The 4-day workweek is gaining momentum. Could the US adopt it nationwide?
A pandemic-era reconsideration of the workplace has fueled change, experts said.
When Michael Arney, the founder of an eight-person marketing design agency in Minneapolis, Minnesota, learned an employee was leaving for a 50% raise at a larger company, he knew he had to make a change or it would happen again.
"I just couldn't compete with the monetary offer," said Arney, recounting the moment in January 2022 when he first considered a four-day, 32-hour workweek for his company Halftone Digital.
Within two months, the shorter hours took effect without a reduction in pay.
"I thought it was a pretty sweet deal," Arney told ABC News. "Nobody has left since."
Halftone Digital is among a growing roster of companies that use a four-day workweek, fueling a movement that has accelerated amid a pandemic-era reconsideration of the workplace, experts told ABC News.
However, the four-day workweek faces formidable obstacles to nationwide adoption, they added.
Here's what to know about the rise of the four-day workweek, how it works and its prospects for implementation across the U.S.:
Where has a 4-day workweek taken effect?
A host of countries and U.S. states have moved toward a four-day workweek or considered doing so, Juliet Schor, an economist in the Boston College Sociology Department who studies the issue, told ABC News.
Spain, Iceland and South Africa are among the nations that have implemented a trial of the four-day workweek for select companies and workers.
A six-month experiment in the United Kingdom, which involved 61 companies and about 2,900 workers, resulted in a continuation of the policy for 56 businesses or 92% of the employers, according to a February report from advocacy group 4 Day Week Global.
Belgium imposed a law in November that requires employers to offer full-time workers a right to request a four-day workweek.
"We're seeing more countries take steps," Schor said.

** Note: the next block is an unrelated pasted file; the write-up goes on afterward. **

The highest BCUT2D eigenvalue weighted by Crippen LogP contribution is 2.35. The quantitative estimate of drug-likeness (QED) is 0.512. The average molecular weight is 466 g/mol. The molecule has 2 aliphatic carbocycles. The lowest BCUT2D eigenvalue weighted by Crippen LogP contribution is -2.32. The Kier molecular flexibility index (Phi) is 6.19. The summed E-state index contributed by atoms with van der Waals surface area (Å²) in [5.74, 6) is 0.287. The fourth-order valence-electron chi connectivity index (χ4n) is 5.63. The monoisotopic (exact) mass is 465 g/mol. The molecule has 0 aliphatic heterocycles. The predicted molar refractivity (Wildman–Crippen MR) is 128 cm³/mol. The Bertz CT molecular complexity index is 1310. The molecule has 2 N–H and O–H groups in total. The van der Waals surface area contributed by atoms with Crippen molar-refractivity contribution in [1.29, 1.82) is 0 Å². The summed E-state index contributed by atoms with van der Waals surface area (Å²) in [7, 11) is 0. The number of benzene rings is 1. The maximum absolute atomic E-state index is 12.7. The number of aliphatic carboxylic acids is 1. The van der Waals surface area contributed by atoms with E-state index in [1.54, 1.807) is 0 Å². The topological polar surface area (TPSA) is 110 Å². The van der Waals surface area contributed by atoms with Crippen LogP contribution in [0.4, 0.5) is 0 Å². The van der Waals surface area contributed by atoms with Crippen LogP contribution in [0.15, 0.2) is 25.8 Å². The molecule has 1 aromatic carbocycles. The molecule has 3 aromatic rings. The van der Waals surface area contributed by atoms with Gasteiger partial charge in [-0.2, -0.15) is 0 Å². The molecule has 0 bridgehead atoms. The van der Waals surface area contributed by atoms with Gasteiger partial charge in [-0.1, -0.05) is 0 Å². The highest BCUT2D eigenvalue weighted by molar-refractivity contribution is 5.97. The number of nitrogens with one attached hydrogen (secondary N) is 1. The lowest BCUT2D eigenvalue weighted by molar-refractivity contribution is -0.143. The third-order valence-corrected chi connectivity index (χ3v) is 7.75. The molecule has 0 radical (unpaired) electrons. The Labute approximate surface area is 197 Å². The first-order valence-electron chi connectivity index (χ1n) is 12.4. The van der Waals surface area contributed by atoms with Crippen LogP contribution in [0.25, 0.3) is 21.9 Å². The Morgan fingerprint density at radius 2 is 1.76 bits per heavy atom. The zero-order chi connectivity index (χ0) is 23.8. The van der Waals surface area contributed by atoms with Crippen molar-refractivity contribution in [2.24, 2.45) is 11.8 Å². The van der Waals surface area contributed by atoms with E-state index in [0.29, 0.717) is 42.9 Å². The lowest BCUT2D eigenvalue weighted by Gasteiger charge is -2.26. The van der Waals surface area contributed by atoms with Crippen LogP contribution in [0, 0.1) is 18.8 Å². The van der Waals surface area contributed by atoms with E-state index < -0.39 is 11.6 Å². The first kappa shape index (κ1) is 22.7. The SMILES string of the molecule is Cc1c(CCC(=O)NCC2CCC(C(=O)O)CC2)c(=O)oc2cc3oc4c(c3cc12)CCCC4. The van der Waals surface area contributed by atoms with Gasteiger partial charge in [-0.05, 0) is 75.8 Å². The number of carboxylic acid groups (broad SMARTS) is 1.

At the state level, lawmakers in Massachusetts introduced a bill in April that would provide employers with a tax credit if they shift at least 15 workers to four days a week without cutting their pay. In January, legislators in Maryland introduced a similar bill before rescinding it months later.
In California and the U.S. House, lawmakers have introduced bills that would set the standard workweek at 32 hours.
Is a 4-day workweek still 40 hours?
A crucial question at the heart of the debate over a four-day workweek is whether the policy constitutes a decrease in hours or a traditional 40-hour week compressed to fewer days.
Companies have opted for both approaches, setting a loose definition for a four-day workweek that accommodates a willingness to reduce the hours in the workweek or preserve them, experts told ABC News.
"There are different places doing it different ways," Mark Bolino, a professor of organizational behavior at the University of Oklahoma, told ABC News. "I don't think there's consistency."
Tuan Diep, a senior product designer at Halftone Digital who works 32 hours each week, said a workweek consisting of four 10-hour days would make for a markedly different experience.
"Although two hours a day doesn't seem like a lot, I just feel like any extra time that we're required to work is going to create more stress," he told ABC News. "I'm not really for 10-hour workdays."
Will the U.S. ever have a 4-day workweek?
Some experts said a combination of escalating market pressure and legislative activity could ultimately bring a nationwide four-day workweek standard; while others said such an outcome would prove nearly impossible, at least anytime soon.
Eric Loomis, professor and labor historian at the University of Rhode Island, said the policy has faced difficulty spreading from white collar professions to low-wage ones.
"I can see in an office getting a job done in 32 hours instead of 40 hours," Loomis told ABC News. "If you're a ticket taker at a theater or you're wearing a costume at Disney World, you need to be there."
The prospect of federal legislation enshrining a four-day workweek standard, meanwhile, is highly unlikely, Loomis added. "The U.S. hasn't passed significant pro-labor legislation that's in any way comprehensive in almost 90 years," he said.
Schor disagreed, however, citing the recent rise of businesses voluntarily adopting the four-day workweek.
"I see momentum in the market as more companies do it," Schor said. "That creates more pressure for the government to act."
The U.S. could take incremental steps downward from 40-hour week to a 32-hour week within the next decade, Schor added, predicting that policies would start in statehouses and work their way to the federal level.
"I think that's conceivable. People really, really want it," Schor said. "Am I going to put money on it? No."
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